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Mindful : December 2014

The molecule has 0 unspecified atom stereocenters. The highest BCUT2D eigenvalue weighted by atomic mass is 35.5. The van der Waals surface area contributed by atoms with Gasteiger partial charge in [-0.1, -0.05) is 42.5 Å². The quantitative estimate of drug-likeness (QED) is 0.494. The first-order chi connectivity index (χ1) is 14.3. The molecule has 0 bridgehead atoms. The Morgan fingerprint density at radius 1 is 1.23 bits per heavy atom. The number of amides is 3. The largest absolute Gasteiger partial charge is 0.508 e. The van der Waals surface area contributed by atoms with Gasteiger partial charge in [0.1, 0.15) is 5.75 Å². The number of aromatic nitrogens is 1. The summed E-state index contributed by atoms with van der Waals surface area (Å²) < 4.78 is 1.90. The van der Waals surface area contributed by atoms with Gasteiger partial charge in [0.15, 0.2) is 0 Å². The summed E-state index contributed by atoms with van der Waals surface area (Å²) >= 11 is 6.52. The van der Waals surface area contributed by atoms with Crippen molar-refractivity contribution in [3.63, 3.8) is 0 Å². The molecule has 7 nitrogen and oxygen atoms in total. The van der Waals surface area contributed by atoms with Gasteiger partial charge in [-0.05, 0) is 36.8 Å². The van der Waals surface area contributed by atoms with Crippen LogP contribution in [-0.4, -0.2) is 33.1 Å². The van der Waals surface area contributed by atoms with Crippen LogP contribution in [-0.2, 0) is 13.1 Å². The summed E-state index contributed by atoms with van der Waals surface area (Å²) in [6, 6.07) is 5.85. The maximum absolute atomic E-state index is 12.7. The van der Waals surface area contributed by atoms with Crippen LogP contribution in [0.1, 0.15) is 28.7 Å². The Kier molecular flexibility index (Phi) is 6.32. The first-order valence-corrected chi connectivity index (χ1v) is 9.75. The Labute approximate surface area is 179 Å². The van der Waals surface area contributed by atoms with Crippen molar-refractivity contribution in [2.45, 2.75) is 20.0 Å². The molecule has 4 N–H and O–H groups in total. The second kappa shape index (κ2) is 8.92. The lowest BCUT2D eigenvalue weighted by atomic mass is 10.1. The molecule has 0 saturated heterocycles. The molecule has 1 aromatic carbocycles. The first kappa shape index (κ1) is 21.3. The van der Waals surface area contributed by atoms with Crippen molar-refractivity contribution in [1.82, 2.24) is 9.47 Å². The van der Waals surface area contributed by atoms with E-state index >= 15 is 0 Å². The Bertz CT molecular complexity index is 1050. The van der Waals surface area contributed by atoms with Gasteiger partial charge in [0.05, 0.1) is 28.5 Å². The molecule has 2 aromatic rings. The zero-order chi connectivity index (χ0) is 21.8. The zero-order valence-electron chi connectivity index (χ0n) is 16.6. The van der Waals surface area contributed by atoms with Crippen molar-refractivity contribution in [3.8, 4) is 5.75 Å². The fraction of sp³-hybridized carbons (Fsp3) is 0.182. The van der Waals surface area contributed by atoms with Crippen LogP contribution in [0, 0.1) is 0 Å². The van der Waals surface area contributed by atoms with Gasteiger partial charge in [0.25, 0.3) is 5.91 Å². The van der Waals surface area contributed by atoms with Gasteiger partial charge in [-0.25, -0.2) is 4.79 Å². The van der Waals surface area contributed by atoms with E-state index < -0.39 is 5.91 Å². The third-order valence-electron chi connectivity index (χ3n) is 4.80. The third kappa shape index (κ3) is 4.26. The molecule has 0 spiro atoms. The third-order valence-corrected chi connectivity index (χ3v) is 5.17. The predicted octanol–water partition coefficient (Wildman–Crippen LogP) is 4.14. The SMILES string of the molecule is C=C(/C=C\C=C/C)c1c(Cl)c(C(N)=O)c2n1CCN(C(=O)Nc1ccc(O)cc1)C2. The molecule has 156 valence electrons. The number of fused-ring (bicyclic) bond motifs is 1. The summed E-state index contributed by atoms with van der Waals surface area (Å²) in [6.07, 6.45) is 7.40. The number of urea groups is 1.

It’s so easy to live in your head so much of the time these days, but relief from your chattering brain can be as close as your own kitchen. When you take time to bake a simple loaf of bread, you can transform your relationship between body and mind. Bread was always a part of my life. I never recall a time growing up in Brooklyn when we didn’t have bread on the table. To be honest, there was usually bread and rice, representing the two cultural poles of my upbringing. My dad, who came from a family of Russian Jewish immig ra nts, liked bread with every meal and my mom, who is Japanese-Ameri- can, usually had a pot of rice on the stove. So began my unusually rich relationship with starches—as culture, as sustenance, as delicious food. But for me, in the midst of my fourth decade, bread also became something else: it became a form of meditation. This all bega n when I moved to Washington, DC, in the mid-1990s and found a city bereft of good bread. In places like the Bay Area and New York, artisa n bakeries were beginning to suppla nt those run by the children of immigrants. Italian places like Zito’s in Greenwich Village, which shut its doors after eight decades in the business only to find an Amy’s Bread, a fine artisan shop, open up across the street. Washington, though, had little of this activity, and so I began to think about bread in a way I hadn’t before. That is, I actually began to think about it. When bread’s available, part of a daily or weekly ritual, you don’t really notice it. But when it’s rising awareness By Samuel Fromartz Photographs by Marvin Moore absent, the mind begins to work: Where is it? Who makes it? Where can I get it? Perhaps I should have recognized the craving for what it was: ephemeral desire. But if I had done so, I might not have taken the next step. Without an immediate source for my fixation, I got hold of a recipe a nd mixed the four essential ingredients: flour, water, salt, and yeast. I was seek- ing bread that did not come out of a plastic bag. I wanted a loaf with a dark crisp crust, tasty interior, deeply rich smell, and a diverse ra nge of grains—not just white bread. I soon fell into a rhythm. On days when I wasn’t facing a work deadline, I’d walk downstairs from my home office on the second floor, turn the dough out on the isla nd kitchen counter, knead it for a minute or two (to strengthen the gluten), then cover it, wash up and return to the keyboard. On busy days when the phone was ringing I couldn’t bake. Or worse, I’d be in the middle of a crucial phone call just as the bread was due to come out of the oven. (Talking on a portable headset, I would slide the loaf out of the oven, trying not to miss a beat.) Usually, I could find two days a week to bake fresh loaves, which was more than enough for our household. And when → December 2014 mindful 63 essay